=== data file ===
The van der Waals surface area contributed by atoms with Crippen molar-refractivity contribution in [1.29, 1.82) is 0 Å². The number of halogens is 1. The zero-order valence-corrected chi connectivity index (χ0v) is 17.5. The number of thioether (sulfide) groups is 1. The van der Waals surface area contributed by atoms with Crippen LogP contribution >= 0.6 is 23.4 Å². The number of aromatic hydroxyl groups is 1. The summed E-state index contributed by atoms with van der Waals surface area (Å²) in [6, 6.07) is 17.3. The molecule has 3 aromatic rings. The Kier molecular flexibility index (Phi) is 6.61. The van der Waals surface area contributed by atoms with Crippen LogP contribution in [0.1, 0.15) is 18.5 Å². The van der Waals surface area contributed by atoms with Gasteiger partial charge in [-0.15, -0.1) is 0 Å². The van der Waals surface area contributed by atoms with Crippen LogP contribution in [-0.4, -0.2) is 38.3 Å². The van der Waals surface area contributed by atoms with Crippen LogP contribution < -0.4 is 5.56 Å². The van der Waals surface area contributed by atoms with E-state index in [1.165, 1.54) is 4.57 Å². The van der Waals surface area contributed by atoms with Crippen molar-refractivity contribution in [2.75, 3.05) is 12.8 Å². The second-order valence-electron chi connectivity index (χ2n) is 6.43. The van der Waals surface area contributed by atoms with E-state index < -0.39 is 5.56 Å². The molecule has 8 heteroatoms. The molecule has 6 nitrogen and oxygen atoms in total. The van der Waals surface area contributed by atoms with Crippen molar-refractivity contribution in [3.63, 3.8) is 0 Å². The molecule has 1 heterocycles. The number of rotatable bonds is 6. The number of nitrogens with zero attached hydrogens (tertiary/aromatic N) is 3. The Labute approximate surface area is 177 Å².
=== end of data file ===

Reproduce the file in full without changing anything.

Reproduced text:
The van der Waals surface area contributed by atoms with Crippen molar-refractivity contribution in [1.29, 1.82) is 0 Å². The number of halogens is 1. The zero-order valence-corrected chi connectivity index (χ0v) is 17.5. The number of thioether (sulfide) groups is 1. The van der Waals surface area contributed by atoms with Crippen LogP contribution >= 0.6 is 23.4 Å². The number of aromatic hydroxyl groups is 1. The summed E-state index contributed by atoms with van der Waals surface area (Å²) in [6, 6.07) is 17.3. The molecule has 3 aromatic rings. The Kier molecular flexibility index (Phi) is 6.61. The van der Waals surface area contributed by atoms with Crippen LogP contribution in [0.1, 0.15) is 18.5 Å². The van der Waals surface area contributed by atoms with Gasteiger partial charge in [-0.15, -0.1) is 0 Å². The van der Waals surface area contributed by atoms with Crippen LogP contribution in [-0.4, -0.2) is 38.3 Å². The van der Waals surface area contributed by atoms with Crippen LogP contribution < -0.4 is 5.56 Å². The van der Waals surface area contributed by atoms with E-state index in [1.165, 1.54) is 4.57 Å². The van der Waals surface area contributed by atoms with Crippen molar-refractivity contribution in [2.75, 3.05) is 12.8 Å². The second-order valence-electron chi connectivity index (χ2n) is 6.43. The van der Waals surface area contributed by atoms with E-state index < -0.39 is 5.56 Å². The molecule has 8 heteroatoms. The molecule has 6 nitrogen and oxygen atoms in total. The van der Waals surface area contributed by atoms with Crippen molar-refractivity contribution in [3.63, 3.8) is 0 Å². The molecule has 1 heterocycles. The number of rotatable bonds is 6. The number of nitrogens with zero attached hydrogens (tertiary/aromatic N) is 3. The Labute approximate surface area is 177 Å².